With Thanksgiving around the corner, we're all looking forward to making our homes look festive. Thanksgiving is a special time to spend with family and friends, and naturally, you'll want to do your best to create a warm and inviting decorating scheme to match the significance of this time of year.
However, Thanksgiving decor ideas aren't always the easiest to implement in your home, with plenty that can go wrong. Thanksgiving decor walks a sometimes tricky line between elegant and rustic, and getting the right balance can be difficult.
Searching for shopping inspiration when it comes to decorating your home for Thanksgiving? See our edit on the best Thanksgiving decorations for 2021.
Thanksgiving decor mistakes
To make sure your Thanksgiving theme is just right this season, avoid these commonly made Thanksgiving decor mistakes, as highlighted by professional interior designers.
1. Overdoing it
By far the most common Thanksgiving decorating mistake is going over the top. Yes, Thanksgiving is all about abundance, but it's easy to overdo it to the point where the decorations interfere with the celebrations.
Nichole Abbott, Interior Designer at FLOOR360, especially cautions against overdoing it with your tablescape, and advises to 'test to make sure there's enough room on your table for your serving dishes and decorations; remove decorations if there's no room for the food!'
Likewise, if you have many guests arriving and you have 'floor décor items sitting on the floor in traffic patterns in your home, put them away so nothing gets broken and no one gets hurt.'
2. Going too heavy on fall colors
All those browns and oranges are quintessential Thanksgiving, but these strong colors really can weigh down a room. Interior decorator and the editor-in-chief of Household Advice Nora Mitchell cautions that overly traditional Thanksgiving color schemes 'can be overwhelming and look tacky instead of quaint.'
Nora's top tip is to 'avoid using too much dark brown, and bright oranges, reds and yellows and instead go for more neutral colors like beige, white, softer yellows and reds. When you are shopping for the best Thanksgiving decorations, try to imagine all the items you plan to use and really ask yourself if they simply match or do they actually complement each other?'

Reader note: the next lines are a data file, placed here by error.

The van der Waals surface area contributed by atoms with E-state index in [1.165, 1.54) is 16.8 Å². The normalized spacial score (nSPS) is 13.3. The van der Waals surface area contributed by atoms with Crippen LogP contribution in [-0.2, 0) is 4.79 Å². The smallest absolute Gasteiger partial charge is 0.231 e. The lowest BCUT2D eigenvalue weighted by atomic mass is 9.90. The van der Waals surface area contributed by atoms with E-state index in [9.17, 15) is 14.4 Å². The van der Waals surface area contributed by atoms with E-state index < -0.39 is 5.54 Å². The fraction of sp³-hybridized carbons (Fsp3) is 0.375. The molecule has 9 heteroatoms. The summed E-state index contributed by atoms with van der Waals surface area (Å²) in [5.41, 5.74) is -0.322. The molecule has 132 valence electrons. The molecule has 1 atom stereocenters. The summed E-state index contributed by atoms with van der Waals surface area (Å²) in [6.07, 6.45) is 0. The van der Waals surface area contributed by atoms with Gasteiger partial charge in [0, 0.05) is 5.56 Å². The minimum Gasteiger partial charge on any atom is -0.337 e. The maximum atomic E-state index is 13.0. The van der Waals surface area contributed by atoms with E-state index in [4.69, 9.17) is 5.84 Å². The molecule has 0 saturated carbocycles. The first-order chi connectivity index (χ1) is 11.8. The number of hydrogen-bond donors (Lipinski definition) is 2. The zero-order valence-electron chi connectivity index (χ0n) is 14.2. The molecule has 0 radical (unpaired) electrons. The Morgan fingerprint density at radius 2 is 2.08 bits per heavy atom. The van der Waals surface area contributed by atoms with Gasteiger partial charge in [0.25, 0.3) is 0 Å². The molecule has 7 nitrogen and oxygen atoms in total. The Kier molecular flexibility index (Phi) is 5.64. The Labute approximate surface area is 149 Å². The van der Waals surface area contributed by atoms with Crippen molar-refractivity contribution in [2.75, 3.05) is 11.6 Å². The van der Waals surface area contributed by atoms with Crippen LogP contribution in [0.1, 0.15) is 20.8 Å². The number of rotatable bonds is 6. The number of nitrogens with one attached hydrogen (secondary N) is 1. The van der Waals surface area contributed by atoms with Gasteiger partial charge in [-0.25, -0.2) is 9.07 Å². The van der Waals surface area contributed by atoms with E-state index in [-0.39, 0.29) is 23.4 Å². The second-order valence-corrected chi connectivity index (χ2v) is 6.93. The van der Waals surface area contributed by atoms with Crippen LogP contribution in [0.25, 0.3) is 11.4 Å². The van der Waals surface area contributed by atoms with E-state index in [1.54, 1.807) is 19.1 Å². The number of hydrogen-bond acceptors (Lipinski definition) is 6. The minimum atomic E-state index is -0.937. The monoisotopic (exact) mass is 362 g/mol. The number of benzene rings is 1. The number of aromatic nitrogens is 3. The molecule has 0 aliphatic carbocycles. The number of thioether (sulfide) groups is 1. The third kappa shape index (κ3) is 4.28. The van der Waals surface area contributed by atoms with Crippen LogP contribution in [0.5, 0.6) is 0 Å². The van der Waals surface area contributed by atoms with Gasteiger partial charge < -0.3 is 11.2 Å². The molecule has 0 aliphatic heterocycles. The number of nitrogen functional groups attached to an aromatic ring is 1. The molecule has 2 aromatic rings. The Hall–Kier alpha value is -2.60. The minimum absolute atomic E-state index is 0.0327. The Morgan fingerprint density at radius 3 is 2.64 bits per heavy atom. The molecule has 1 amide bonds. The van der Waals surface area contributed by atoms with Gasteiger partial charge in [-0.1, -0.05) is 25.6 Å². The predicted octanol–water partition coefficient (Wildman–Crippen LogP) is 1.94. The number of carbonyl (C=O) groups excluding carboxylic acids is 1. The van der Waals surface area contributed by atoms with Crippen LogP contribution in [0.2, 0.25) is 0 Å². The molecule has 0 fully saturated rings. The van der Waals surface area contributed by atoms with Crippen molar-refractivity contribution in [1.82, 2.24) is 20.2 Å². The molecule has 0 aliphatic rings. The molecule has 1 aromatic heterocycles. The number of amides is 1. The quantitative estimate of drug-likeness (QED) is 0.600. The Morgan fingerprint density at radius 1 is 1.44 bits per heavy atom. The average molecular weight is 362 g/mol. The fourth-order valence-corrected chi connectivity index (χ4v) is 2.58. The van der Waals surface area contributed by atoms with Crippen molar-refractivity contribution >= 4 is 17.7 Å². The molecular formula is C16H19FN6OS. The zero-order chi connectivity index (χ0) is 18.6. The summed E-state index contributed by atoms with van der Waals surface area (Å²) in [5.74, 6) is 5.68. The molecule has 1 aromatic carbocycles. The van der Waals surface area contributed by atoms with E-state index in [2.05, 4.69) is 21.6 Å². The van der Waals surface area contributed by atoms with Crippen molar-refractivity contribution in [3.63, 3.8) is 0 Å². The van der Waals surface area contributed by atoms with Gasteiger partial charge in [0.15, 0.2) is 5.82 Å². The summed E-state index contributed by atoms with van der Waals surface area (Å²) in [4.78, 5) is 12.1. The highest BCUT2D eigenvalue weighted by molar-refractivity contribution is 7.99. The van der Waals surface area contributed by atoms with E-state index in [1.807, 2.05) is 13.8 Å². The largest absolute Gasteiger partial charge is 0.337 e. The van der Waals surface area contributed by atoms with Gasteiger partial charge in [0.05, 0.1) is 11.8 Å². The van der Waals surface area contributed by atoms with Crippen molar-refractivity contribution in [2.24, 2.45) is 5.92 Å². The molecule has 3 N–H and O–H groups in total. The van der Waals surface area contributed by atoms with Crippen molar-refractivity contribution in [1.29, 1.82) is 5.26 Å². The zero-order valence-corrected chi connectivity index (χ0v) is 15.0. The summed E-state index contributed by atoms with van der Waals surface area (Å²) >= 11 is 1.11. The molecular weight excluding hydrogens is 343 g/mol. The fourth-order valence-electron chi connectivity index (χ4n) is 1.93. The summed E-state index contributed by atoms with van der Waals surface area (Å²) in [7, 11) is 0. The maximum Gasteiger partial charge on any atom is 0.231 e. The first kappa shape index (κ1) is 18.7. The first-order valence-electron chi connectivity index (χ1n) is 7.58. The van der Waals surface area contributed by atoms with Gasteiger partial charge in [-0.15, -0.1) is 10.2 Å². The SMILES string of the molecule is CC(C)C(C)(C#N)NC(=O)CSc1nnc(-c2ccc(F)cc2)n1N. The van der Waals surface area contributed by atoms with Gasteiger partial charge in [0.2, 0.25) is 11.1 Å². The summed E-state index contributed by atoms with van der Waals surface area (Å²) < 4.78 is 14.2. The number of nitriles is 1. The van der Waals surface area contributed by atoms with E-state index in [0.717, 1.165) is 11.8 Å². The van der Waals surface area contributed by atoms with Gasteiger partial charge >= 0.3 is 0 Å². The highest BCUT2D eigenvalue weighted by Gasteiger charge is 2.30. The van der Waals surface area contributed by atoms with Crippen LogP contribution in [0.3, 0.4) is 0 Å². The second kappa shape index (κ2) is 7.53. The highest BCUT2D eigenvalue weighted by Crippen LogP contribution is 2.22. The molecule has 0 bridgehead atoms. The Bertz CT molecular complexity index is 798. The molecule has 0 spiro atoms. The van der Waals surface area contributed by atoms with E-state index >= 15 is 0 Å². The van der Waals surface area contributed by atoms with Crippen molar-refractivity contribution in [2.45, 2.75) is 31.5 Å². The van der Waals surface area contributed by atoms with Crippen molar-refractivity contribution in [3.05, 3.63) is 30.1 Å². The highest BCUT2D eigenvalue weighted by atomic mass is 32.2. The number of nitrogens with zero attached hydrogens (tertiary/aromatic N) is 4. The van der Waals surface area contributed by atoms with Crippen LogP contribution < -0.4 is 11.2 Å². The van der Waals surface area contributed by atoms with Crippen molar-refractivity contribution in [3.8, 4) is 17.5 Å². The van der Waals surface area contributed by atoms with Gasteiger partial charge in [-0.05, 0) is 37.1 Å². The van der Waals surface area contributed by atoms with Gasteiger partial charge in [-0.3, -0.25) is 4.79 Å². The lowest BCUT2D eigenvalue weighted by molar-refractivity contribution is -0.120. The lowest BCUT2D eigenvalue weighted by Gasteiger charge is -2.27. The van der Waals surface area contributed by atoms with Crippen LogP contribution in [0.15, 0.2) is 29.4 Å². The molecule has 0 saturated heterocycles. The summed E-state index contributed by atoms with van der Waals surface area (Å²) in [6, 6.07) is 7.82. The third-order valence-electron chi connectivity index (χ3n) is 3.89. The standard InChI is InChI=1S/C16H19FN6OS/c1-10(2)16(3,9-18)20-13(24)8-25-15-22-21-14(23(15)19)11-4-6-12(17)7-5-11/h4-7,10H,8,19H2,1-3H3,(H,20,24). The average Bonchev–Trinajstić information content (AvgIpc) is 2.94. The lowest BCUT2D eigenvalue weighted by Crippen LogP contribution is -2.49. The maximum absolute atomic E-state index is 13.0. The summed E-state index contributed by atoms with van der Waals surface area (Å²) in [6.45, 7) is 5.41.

Sam Jernigan, Interior Designer at California-based Renaissance Design Consultations agrees: 'Don't use autumn colors in your Thanksgiving decor if those will actually clash with your dining room or wherever you plan to host your dinner guests.' Instead, she recommends opting for 'neutral hues in pinecones (including bleached pinecones) and other natural fibers like corn husks, reeds, etc.'
3. Making the table centerpiece too tall
Nothing is quite as awkward as having to tilt your head in order to talk to someone sitting opposite you at the Thanksgiving table. Marco Bizzley, Certified Interior Designer at House Grail, urges not to make the Thanksgiving centerpiece ideas so tall and wide 'that people have difficulty talking to one another or eating comfortably.'
Sam concurs, adding that 'being able to readily make eye contact with those sitting across the table from each other is a must, especially for such a special holiday gathering!'
Try sitting down in front of your centerpiece before the guests arrive, and adjust as necessary.
4. Being too literal with the decorations
This is another common pitfall of Thanksgiving decorating – choosing decorations that are too literal in telling the story of Thanksgiving. Marco advises to 'go easy on the figurines and gourds', and avoid anything turkey-shaped at all costs, apart from the actual turkey:
'Eating turkey for Thanksgiving is great, but no one wants to see turkey-shaped glass bowls filled with candy.'
5. Sticking to the single-table setup outdoors
Al fresco Thanksgiving celebrations are becoming more and more popular, but assuming that an outdoor Thanksgiving table should be an exact replica of the one in your dining room is a mistake.
Cassy Aoyagi, president of FormLA Landscaping, explains that 'If you want people to stay outside, having just one large table could be a mistake. Large groups tend to split into smaller sets for conversation, and they will often seek cozy places to do so. If your garden already has multiple seating areas, that is ideal! If not, you can create them by creating gathering places for two to four at a short distance from the main table.'
When zoning your garden for Thanksgiving, don't forget 'the variability of temperatures in your outdoor space.' As Cassy points out, 'most gardens have microclimates, spaces that tend to be warmer, cooler or breezier. Use this understanding to place group seating and to ensure there are blankets or space heaters at hand in cooler areas to keep people cozy.'
Anna Cottrell is Consumer Editor across Future Plc Home titles. She has a background in academic research and is the author of London Writing of the 1930s. She writes about interior design, property, and gardening.
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